By Brian Bremner
Well, it looks like the International Monetary Fund's financial sleuths will soon be winging across the Pacific to cast a gimlet eye on the loan books of Japan's rickety money-center banks. Kudos to Prime Minister Junichiro Koizumi and his top banking regulator Hakuo Yanagisawa, who goes by the bureaucratic moniker of Minister for Financial Services, for giving the IMF the green light.
Just a week ago, Yanagisawa was feinting left and right to avoid the look-see by the IMF. He told BusinessWeek editors just as much in New York on Sept. 4), before heading off to Washington, D.C., to consult with Treasury Dept. officials and U.S. Federal Chairman Alan Greenspan (see BW Online, 9/6/01, "Japan's Bad-Loan Mop-Up Man"). He also blasted the IMF for issuing a critical report that basically suggested Japan is underplaying the true magnitude of its bad-debt mess and the threat it poses to economic growth.
Why the abrupt switch? If history is any judge, a classic bit of Japanese political theater is now under way. When Tokyo's back is up against the wall and it faces tough political choices, gaiatsu, or foreign pressure, can be very helpful indeed. In this context, the IMF could flush out the really awful truth that Japan's banks can't be fixed without a lot of public money. Any Japanese pol who said as much would be committing political suicide.
The IMF might also serve as the kind of deflector shield Koizumi & Co. need to tackle a very tough job. If Japan embarked on another bailout of the banks -- it injected $50 billion worth of capital into big lenders back in 1999 -- what better political cover than to say, hey, the IMF made me do it. In Japan, foreign pressure does matter -- recall the mid-1980s Plaza Accord or the 1995 U.S.-Japan auto-trade deal.
You can count on one thing: The IMF is probably going come up with a much more serious prognosis for Japanese banks than Yanagisawa has thus far. He insists that about $146 billion of nonperforming loans at 15 major banks can be written off and disposed of in about three years, without any public funds. That's true as far as it goes. The banks have reserved against a big chunk of that exposure and are generating annual operating profits of around $26 billion.
Yet, the government would rather not discuss the $700 billion worth of loans known as "classified credits" at lenders big and small. These need close monitoring as they may go bad. Nobody knows for sure whether 10% or 80% eventually will. Yet with the Japanese economy now in a free-fall -- it contracted at annual pace of 3.2% -- in the April-to-June quarter, the outlook isn't promising.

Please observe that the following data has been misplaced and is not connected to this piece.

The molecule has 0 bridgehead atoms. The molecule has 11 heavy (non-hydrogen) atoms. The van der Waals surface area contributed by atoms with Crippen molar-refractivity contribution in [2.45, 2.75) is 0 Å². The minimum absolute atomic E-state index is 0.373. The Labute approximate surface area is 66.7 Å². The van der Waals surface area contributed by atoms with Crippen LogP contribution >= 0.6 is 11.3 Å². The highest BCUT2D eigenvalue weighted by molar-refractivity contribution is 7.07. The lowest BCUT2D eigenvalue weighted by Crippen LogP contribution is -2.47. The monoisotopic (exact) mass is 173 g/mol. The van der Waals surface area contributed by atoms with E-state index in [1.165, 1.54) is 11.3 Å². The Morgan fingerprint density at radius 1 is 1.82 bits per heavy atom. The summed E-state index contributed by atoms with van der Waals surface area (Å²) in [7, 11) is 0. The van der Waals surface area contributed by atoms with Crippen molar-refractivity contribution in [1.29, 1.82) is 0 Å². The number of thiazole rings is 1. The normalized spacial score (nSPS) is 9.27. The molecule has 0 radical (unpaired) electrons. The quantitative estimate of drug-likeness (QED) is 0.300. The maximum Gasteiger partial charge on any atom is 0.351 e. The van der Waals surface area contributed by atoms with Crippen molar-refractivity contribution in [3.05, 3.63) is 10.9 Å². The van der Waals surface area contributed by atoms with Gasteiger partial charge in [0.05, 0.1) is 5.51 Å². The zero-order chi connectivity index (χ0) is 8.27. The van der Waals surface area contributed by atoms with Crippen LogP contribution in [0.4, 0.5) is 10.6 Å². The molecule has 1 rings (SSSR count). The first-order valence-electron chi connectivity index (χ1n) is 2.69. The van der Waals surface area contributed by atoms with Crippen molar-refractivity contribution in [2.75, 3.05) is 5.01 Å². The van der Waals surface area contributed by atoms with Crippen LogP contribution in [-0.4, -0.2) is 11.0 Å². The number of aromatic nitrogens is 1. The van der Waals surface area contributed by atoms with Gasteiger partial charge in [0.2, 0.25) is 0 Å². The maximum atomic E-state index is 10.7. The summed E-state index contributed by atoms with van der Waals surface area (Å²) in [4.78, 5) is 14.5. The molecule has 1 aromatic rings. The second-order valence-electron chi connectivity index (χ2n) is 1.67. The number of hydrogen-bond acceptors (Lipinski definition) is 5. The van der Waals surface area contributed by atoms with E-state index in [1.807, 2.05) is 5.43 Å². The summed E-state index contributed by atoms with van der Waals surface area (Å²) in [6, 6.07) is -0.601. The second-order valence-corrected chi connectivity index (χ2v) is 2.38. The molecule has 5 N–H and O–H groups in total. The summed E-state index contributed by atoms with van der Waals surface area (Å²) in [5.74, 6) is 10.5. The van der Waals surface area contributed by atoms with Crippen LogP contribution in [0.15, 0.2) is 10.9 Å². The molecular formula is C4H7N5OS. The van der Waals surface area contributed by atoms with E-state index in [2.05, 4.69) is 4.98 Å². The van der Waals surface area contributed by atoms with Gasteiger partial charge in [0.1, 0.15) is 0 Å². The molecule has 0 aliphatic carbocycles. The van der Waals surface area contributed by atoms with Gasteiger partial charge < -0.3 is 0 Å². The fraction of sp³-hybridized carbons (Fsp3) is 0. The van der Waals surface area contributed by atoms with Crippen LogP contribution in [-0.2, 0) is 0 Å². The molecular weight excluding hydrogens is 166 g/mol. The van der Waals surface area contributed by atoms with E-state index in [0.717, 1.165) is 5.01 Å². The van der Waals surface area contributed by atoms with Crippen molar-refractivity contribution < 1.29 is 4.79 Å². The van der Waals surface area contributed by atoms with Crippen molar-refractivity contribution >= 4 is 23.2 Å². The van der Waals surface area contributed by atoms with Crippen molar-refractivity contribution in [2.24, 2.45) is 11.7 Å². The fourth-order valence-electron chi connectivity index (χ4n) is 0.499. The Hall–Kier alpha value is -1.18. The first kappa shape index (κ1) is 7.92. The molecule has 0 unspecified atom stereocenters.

Even before the latest recession, Japan's third in the last decade, some $26 billion worth of iffy loans turned bad in a six-month period ending in March, according to Standard & Poor's bank analyst Takamasa Yamaoka. Small wonder private bank analysts in Tokyo put the true dud-loan figure that needs to be addressed in the $600 billion to $1 trillion range.
Those gloomy numbers may be off. But it's a safe bet that Japan can't purge its banking system of this dreck without some sort of government help. Koizumi and Yanagisawa are right to object to another straight cash infusion like a few years back. The banks took the money, said thank you very much, but then did precious little to radically restructure themselves or cut off deadbeat borrowers.
As I have argued before in this column, a more promising tack is to shore up the resources of Japan's Resolution & Collection Corp., which has been buying troubled loans from banks on a modest level since 1999. Just like the taxpayer-funded U.S. Resolution Trust Corp. that stripped bad assets from busted thrifts and sold them to investors, a muscled-up RCC could do the same thing in Japan.
Yes, this exercise would drawf that of the U.S. S&L crisis. But it might work if the IMF, directly or indirectly, made it clear that Japan had no other choice but think big and bold. This time, though, it wouldn't be a no-strings-attached bailout, but an aggressive and accelerated debt workout in which both the government and the banks would take a nasty haircut on disposing the bad loans.
Under one scheme being kicked around, Japan's Deposit Insurance Corp., which runs the RCC, would have to issue scads of new bonds. Bank of Japan bond purchases aimed at the RCC debt would smooth fund-raising efforts. The RCC, which has acquired only $8 billion worth of loans at a fraction of their face value, would also have be more generous.
One idea making the rounds is for the RCC to offer above-market prices, even if the true value of the loans didn't justify it. Perhaps the government would absorb half the losses, and the banks would take the haircut on the remaining 50%. The RCC would sell what it could or hold onto the loans until land prices, the chief source of collateral, and the economy recovered down the road. The banks would feel some pain, too, but at least be in a position to start lending again when the economy recovers.
This would take some time and would certainly mean some losses for taxpayers. But they would be far better off in an economy growing 2% to 3% once more, rather than the stop-go growth of the last decade. Without a resolution to the banking crisis, forget about a recovery. If the IMF can provide the cover to let Koizumi et al make that happen, it would be well worth the embarrassment Japan now feels about bringing in the auditors to do a reality check on the loan books.
Bremner, Tokyo bureau chief for BusinessWeek, offers his views every week in Eye on Japan, only for BW Online
Edited by Douglas Harbrecht